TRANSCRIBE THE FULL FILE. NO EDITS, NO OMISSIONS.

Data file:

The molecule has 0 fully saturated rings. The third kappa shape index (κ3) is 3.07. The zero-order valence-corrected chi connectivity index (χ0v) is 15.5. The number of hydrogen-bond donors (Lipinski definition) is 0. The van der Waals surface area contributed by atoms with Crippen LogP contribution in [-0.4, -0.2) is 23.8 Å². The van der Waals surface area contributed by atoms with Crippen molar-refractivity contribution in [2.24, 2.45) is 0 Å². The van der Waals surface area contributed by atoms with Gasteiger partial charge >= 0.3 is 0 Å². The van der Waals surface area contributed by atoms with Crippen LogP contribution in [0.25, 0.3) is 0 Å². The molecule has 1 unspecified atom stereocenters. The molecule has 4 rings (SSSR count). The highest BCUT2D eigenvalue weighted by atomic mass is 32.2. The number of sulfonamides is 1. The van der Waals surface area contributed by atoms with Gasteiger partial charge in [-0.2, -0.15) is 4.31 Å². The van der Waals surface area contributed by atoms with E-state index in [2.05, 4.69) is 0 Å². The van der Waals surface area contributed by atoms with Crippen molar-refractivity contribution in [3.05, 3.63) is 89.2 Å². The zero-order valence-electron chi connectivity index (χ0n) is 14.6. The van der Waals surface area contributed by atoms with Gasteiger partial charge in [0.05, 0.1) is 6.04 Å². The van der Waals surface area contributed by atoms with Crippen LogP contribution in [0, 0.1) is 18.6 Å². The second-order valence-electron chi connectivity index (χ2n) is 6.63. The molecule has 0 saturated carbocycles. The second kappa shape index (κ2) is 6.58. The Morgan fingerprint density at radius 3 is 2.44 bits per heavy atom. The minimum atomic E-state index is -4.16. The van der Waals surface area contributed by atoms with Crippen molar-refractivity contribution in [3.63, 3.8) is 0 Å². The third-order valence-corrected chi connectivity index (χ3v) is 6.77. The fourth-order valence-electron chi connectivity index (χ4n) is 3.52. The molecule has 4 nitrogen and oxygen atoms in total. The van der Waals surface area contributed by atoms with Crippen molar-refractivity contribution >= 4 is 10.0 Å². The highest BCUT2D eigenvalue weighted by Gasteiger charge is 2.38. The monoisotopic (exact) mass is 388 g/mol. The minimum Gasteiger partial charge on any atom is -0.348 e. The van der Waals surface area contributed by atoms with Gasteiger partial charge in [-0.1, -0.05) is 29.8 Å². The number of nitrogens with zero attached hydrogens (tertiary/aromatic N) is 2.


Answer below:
The molecule has 0 fully saturated rings. The third kappa shape index (κ3) is 3.07. The zero-order valence-corrected chi connectivity index (χ0v) is 15.5. The number of hydrogen-bond donors (Lipinski definition) is 0. The van der Waals surface area contributed by atoms with Crippen LogP contribution in [-0.4, -0.2) is 23.8 Å². The van der Waals surface area contributed by atoms with Crippen molar-refractivity contribution in [2.24, 2.45) is 0 Å². The van der Waals surface area contributed by atoms with Gasteiger partial charge >= 0.3 is 0 Å². The van der Waals surface area contributed by atoms with Crippen LogP contribution in [0.25, 0.3) is 0 Å². The molecule has 1 unspecified atom stereocenters. The molecule has 4 rings (SSSR count). The highest BCUT2D eigenvalue weighted by atomic mass is 32.2. The number of sulfonamides is 1. The van der Waals surface area contributed by atoms with Gasteiger partial charge in [-0.2, -0.15) is 4.31 Å². The van der Waals surface area contributed by atoms with E-state index in [2.05, 4.69) is 0 Å². The van der Waals surface area contributed by atoms with Crippen molar-refractivity contribution in [3.05, 3.63) is 89.2 Å². The zero-order valence-electron chi connectivity index (χ0n) is 14.6. The van der Waals surface area contributed by atoms with Gasteiger partial charge in [0.05, 0.1) is 6.04 Å². The van der Waals surface area contributed by atoms with Crippen LogP contribution in [0, 0.1) is 18.6 Å². The second-order valence-electron chi connectivity index (χ2n) is 6.63. The molecule has 0 saturated carbocycles. The second kappa shape index (κ2) is 6.58. The Morgan fingerprint density at radius 3 is 2.44 bits per heavy atom. The minimum atomic E-state index is -4.16. The van der Waals surface area contributed by atoms with Crippen molar-refractivity contribution in [3.63, 3.8) is 0 Å². The third-order valence-corrected chi connectivity index (χ3v) is 6.77. The fourth-order valence-electron chi connectivity index (χ4n) is 3.52. The molecule has 4 nitrogen and oxygen atoms in total. The van der Waals surface area contributed by atoms with Crippen molar-refractivity contribution >= 4 is 10.0 Å². The highest BCUT2D eigenvalue weighted by Gasteiger charge is 2.38. The monoisotopic (exact) mass is 388 g/mol. The minimum Gasteiger partial charge on any atom is -0.348 e. The van der Waals surface area contributed by atoms with Gasteiger partial charge in [-0.1, -0.05) is 29.8 Å². The number of nitrogens with zero attached hydrogens (tertiary/aromatic N) is 2.